Samuel Lawrence Bedson, circa 1890.
Source: Archives of Manitoba
These calves too were corralled in the recently-vacated 30-acre pasture and “as with the other herds, these few multiplied to quite large proportions. A number of the buffalo in Assiniboine Park today are the progeny of this herd” At least three calves from that trip were acquired by Howard Eaton. Mrs. Alloway concluded: “It has been said that to Charlie Alloway should go the credit for the preservation of the buffalo in Manitoba for if it had not been for his foresight years ago, the American bison would be but a mist vision.” Samuel Lawrence Bedson also came West with Wolseley. A Montreal army officer’s son, he was placed in charge of Lower Fort Garry just down river from Winnipeg. When Ottawa established a penitentiary-mental hospital there in 1871 he became its first warden. Later he selected the Stony Mountain site a few miles westward for a new prison and upon its completion in 1877 continued in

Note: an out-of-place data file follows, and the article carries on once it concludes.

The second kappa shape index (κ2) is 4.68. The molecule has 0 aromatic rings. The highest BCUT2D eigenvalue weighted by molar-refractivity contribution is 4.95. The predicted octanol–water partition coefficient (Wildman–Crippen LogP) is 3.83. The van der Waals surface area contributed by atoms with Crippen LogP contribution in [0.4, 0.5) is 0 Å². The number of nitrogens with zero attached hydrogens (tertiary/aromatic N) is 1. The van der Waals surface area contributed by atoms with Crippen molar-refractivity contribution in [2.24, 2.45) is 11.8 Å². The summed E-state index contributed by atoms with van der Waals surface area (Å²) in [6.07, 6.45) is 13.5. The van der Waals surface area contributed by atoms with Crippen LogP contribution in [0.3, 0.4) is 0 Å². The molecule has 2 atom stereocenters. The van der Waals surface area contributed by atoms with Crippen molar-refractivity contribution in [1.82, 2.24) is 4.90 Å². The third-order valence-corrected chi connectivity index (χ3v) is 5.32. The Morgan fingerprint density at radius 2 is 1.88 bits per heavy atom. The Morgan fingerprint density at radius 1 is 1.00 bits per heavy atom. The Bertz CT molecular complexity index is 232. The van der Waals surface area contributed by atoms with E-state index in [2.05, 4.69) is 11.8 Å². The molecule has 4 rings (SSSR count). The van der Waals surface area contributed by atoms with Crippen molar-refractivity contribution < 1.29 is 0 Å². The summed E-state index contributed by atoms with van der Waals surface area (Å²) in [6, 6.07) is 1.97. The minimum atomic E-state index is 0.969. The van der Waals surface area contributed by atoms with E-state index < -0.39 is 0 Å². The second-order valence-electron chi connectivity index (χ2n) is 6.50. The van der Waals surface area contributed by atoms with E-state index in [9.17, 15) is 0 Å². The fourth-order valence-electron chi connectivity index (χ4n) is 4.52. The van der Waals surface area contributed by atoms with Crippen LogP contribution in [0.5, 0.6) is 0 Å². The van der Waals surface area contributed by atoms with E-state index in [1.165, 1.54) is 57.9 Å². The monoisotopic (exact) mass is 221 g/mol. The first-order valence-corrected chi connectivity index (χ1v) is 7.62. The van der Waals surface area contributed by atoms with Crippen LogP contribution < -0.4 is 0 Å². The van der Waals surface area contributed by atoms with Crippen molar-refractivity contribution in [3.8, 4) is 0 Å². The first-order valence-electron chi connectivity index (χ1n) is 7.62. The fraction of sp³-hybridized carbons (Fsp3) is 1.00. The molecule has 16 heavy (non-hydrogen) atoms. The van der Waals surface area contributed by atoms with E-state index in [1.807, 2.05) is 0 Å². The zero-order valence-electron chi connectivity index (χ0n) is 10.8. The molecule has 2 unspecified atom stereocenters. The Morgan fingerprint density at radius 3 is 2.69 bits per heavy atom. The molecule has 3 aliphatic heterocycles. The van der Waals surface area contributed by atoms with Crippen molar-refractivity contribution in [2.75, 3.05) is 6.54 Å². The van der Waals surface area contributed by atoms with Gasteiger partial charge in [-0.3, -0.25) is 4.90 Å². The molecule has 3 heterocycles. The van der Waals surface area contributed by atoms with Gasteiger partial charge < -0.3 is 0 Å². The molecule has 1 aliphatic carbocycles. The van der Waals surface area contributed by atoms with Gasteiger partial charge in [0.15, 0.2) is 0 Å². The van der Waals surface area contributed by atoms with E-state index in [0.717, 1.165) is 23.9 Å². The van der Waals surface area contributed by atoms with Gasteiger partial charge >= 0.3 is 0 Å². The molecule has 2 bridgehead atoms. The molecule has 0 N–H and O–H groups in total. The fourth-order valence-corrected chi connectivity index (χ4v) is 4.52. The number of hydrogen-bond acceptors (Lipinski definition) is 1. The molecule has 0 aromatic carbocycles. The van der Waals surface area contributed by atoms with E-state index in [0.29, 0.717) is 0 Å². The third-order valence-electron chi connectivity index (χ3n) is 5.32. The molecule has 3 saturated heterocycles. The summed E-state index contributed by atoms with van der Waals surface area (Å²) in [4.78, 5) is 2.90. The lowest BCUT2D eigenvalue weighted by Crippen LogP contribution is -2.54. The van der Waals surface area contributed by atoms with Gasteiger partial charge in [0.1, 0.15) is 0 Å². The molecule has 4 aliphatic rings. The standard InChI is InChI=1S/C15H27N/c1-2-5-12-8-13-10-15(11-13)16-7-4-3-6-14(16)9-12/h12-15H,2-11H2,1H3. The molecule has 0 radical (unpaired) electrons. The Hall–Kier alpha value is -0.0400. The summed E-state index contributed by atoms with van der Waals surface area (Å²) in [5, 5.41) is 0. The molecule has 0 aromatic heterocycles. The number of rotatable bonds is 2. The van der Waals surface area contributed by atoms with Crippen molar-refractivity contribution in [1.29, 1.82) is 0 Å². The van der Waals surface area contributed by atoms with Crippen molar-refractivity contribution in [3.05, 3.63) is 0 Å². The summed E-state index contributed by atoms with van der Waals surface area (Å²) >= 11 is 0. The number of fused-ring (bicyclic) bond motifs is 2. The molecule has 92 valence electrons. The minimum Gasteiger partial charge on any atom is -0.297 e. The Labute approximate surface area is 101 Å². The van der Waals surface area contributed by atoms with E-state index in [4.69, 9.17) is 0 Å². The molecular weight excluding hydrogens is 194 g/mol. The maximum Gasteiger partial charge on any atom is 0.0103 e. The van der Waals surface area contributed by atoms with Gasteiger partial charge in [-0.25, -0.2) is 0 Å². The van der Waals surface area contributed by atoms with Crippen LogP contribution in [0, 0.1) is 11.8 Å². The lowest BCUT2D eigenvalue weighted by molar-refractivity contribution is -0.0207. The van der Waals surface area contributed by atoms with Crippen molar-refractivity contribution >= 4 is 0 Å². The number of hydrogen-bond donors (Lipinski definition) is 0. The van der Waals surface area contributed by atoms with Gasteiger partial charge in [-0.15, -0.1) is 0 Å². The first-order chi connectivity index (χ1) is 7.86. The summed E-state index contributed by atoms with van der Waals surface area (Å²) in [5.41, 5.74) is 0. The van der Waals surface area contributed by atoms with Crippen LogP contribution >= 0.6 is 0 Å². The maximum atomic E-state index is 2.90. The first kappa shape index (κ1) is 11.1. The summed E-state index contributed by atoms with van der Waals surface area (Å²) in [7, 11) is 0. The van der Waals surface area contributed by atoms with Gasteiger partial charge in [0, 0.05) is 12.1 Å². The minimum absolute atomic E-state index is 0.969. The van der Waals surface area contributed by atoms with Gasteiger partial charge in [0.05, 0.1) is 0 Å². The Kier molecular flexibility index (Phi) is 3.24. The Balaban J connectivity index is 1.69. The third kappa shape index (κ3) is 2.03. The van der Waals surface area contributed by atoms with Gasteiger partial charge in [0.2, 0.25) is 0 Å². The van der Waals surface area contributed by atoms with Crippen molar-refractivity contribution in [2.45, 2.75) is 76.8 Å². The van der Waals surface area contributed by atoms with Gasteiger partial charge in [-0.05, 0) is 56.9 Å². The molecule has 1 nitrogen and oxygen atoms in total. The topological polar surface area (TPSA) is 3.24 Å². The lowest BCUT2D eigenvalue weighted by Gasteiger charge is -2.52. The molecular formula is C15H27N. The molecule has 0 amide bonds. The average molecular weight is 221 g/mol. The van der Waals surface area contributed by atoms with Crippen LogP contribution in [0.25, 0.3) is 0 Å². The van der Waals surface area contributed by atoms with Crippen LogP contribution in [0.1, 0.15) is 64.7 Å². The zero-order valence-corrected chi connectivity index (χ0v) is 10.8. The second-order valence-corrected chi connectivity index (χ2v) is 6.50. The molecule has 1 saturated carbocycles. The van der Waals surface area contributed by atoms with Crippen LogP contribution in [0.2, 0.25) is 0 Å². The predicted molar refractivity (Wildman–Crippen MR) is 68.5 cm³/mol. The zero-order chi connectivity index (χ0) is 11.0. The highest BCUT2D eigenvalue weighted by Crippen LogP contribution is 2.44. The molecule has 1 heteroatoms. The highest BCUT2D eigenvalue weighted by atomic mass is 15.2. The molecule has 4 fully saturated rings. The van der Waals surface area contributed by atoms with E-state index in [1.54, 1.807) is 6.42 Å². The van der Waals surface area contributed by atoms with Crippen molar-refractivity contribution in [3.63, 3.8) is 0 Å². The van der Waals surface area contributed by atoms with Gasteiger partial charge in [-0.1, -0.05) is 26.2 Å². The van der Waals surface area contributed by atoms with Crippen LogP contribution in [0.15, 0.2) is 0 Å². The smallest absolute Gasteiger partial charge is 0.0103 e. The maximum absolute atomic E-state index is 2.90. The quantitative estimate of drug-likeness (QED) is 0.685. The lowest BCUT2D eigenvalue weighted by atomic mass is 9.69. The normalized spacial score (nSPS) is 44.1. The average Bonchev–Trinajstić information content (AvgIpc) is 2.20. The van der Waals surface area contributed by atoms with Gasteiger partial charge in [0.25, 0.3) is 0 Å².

charge there. A popular sportsman always surrounded by friends, Sam proved a kindly but just warden. A wildlife lover, he kept a menagerie of bears, badgers, wolves, deer, moose, geese and other game birds on his nearby farm.
……The same morning the Alloway-McKay bison were moved to Stony Mountain, one cow had a calf. That night the herd escaped and tramped back to Winnipeg through deep snow. In the morning they were herded back to the prison, a total of 62 miles for the newborn calf. Under Bedson’s tender care the bison multiplied rapidly to over 100 by 1888. In 1928 the colonel’s son, K. C. Bedson, told a reported of how, as a youngster 40 years earlier, he had herded bison on the prairie near the prison. His popular mother, Jemima, was of great help to her husband in his various unusual endeavors.